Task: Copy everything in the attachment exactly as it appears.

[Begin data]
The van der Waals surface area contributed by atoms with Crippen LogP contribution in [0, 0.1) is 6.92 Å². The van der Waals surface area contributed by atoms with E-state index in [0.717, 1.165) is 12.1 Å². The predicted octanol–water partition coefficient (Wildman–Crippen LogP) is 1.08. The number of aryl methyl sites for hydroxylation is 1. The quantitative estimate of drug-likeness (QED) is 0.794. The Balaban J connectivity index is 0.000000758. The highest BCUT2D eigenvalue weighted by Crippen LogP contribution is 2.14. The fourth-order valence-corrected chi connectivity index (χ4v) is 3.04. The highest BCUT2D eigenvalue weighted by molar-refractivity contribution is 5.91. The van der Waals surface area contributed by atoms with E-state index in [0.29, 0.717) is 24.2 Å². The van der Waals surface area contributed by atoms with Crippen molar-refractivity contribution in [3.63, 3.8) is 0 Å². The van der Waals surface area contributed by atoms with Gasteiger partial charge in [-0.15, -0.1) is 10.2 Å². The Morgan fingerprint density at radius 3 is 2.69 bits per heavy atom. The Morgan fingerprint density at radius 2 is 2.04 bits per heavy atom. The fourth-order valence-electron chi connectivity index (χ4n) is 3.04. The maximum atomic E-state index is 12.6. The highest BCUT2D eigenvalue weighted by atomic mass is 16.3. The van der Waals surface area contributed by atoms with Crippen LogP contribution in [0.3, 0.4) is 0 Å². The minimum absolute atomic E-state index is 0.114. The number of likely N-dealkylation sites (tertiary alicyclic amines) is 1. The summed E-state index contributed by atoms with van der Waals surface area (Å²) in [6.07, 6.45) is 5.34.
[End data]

The van der Waals surface area contributed by atoms with Crippen LogP contribution in [0, 0.1) is 6.92 Å². The van der Waals surface area contributed by atoms with E-state index in [0.717, 1.165) is 12.1 Å². The predicted octanol–water partition coefficient (Wildman–Crippen LogP) is 1.08. The number of aryl methyl sites for hydroxylation is 1. The quantitative estimate of drug-likeness (QED) is 0.794. The Balaban J connectivity index is 0.000000758. The highest BCUT2D eigenvalue weighted by Crippen LogP contribution is 2.14. The fourth-order valence-corrected chi connectivity index (χ4v) is 3.04. The highest BCUT2D eigenvalue weighted by molar-refractivity contribution is 5.91. The van der Waals surface area contributed by atoms with E-state index in [0.29, 0.717) is 24.2 Å². The van der Waals surface area contributed by atoms with Crippen molar-refractivity contribution in [3.63, 3.8) is 0 Å². The van der Waals surface area contributed by atoms with Gasteiger partial charge in [-0.15, -0.1) is 10.2 Å². The Morgan fingerprint density at radius 3 is 2.69 bits per heavy atom. The Morgan fingerprint density at radius 2 is 2.04 bits per heavy atom. The fourth-order valence-electron chi connectivity index (χ4n) is 3.04. The maximum atomic E-state index is 12.6. The highest BCUT2D eigenvalue weighted by atomic mass is 16.3. The van der Waals surface area contributed by atoms with Crippen LogP contribution in [0.3, 0.4) is 0 Å². The minimum absolute atomic E-state index is 0.114. The number of likely N-dealkylation sites (tertiary alicyclic amines) is 1. The summed E-state index contributed by atoms with van der Waals surface area (Å²) in [6.07, 6.45) is 5.34.